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Seasonal Affective Disorder (SAD)

258 days ago / by Siddu G / 6 mins read

Does your mood change with the changes in the seasons? Does summer heat cripple you? Do the cold winter months deflate your moods? If so, you may be having seasonal affective disorder (SAD).

Seasonal depression is a mood disorder that gets triggered when season changes. It happens every year at the same time, usually beginning in fall or winter and ending in spring or early summer. In winters, nights are long and cold and sometimes days go by without sunshine. You may feel the winter blues, being stuck inside. This resolves once spring sets in.

Summer Depression and India

‘Summer depression’ is a rare form of seasonal depression that starts in late spring or early summer and ends in fall. In India, seasonal depression is more prevalent in the hot, summer months. Summer SAD accounts for only 10% of all SAD cases but studies have shown that in India, its actually more prevalent than regular SAD. In the hotter regions of our country, summer depression is common. In India alone, more than 10 million people experience similar symptoms of seasonal affective disorder. It should not be taken lightly as people with SAD are just as ill as people with major depression, according to psychiatrists.  

What causes seasonal affective disorder (SAD)

Though there is not much clarity on why seasonal depression occurs, the lack of sunlight is a major trigger for it. Seasonal affective disorder may be caused due to various reasons. A few of these are-

Shift in Circadian rhythm- as seasons change, people experience a shift in their circadian rhythm or biological clock that can shift their regular routine. Circadian rhythm is responsible for regulating our moods, sleep and hormones. When it changes, people may have trouble regulating their moods.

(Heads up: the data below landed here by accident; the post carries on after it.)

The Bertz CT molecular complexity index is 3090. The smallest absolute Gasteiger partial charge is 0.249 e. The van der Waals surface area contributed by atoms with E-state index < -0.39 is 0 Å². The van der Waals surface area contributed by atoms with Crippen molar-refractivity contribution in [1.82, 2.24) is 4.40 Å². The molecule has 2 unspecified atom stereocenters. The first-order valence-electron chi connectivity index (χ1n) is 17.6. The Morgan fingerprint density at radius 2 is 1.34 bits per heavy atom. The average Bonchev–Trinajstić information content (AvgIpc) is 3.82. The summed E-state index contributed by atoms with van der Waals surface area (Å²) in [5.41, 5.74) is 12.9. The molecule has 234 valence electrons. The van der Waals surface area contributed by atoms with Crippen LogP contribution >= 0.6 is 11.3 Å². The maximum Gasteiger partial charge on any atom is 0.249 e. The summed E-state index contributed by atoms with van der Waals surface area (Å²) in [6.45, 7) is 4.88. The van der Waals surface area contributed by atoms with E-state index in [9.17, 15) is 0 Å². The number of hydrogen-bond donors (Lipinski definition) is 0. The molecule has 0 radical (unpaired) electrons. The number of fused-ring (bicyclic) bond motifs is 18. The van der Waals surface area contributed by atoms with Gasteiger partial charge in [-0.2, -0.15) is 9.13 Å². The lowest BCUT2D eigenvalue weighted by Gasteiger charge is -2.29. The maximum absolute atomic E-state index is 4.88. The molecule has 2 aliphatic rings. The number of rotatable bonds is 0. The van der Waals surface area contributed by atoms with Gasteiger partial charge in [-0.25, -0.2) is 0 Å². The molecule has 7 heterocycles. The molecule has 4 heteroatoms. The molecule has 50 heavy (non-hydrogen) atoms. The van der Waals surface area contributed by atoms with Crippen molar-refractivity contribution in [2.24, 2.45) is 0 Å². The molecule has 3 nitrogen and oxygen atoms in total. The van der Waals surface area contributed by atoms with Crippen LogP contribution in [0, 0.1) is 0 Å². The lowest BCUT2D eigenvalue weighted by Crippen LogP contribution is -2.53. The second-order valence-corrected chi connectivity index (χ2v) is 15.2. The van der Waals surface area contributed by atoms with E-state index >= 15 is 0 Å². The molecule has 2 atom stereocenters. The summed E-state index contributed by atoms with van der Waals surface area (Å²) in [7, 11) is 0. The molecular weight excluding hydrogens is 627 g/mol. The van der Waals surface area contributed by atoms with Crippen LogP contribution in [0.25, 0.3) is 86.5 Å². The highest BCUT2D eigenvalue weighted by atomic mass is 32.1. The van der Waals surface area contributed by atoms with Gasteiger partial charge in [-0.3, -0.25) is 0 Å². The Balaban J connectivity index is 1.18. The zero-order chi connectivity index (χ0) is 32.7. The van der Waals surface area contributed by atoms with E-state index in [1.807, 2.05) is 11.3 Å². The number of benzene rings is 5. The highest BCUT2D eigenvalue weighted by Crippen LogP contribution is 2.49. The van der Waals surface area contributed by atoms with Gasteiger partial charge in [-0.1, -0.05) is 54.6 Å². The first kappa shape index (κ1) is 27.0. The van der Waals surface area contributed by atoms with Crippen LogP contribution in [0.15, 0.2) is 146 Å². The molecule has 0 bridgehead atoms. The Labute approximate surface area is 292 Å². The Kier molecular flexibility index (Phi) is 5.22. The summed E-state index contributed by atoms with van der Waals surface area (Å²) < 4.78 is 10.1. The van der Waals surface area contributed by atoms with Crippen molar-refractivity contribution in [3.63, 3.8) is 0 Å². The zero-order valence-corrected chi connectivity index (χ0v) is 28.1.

Chemical imbalance in the brain- neurotransmitters, our brain chemicals send communications between nerves. Two specific brain chemicals, melatonin and serotonin may be responsible for SAD. When the days are shorter and there’s less sunlight, melatonin which is linked to sleep increases and our serotonin levels responsible for our feelings of happiness decreases.  Serotonin production goes up when exposed to sunlight. Less sunshine in dark, winter days can cause low levels of serotonin leading to depression. 

Vitamin D deficiency– low dose of sunlight also means low vitamin D since sunlight helps produce vitamin D. This change can affect serotonin and mood.

Family history– people whose family members have a history of depression are at greater risk for SAD. 

Symptoms of SAD

Seasonal affective disorder is considered a type of depression occurring because of the change in season, with symptoms lasting for about 4 to 5 months in a year.  The signs and symptoms therefore are similar to those associated with major depression, and some specific symptoms that differ for winter SAD and summer SAD. It Is not necessary that a person with SAD will experience all of the symptoms listed below.

Symptoms of SAD may include:

  • Feeling of depression almost everyday
  • Lack of interest in daily activities
  • Experiencing changes in appetite and weight
  • Not getting adequate sleep
  • Feeling tired and agitated
  • Having low energy
  • Lacking concentration
  • Feeling of guilt, worthlessness or hopelessness
  • Having suicidal thoughts

SAD in the winter months comes with its added symptoms

  • Over sleeping
  • Over eating and carbohydrate cravings
  • Weight gain
  • Social withdrawal

Summer month SAD symptoms include-

  • Insomnia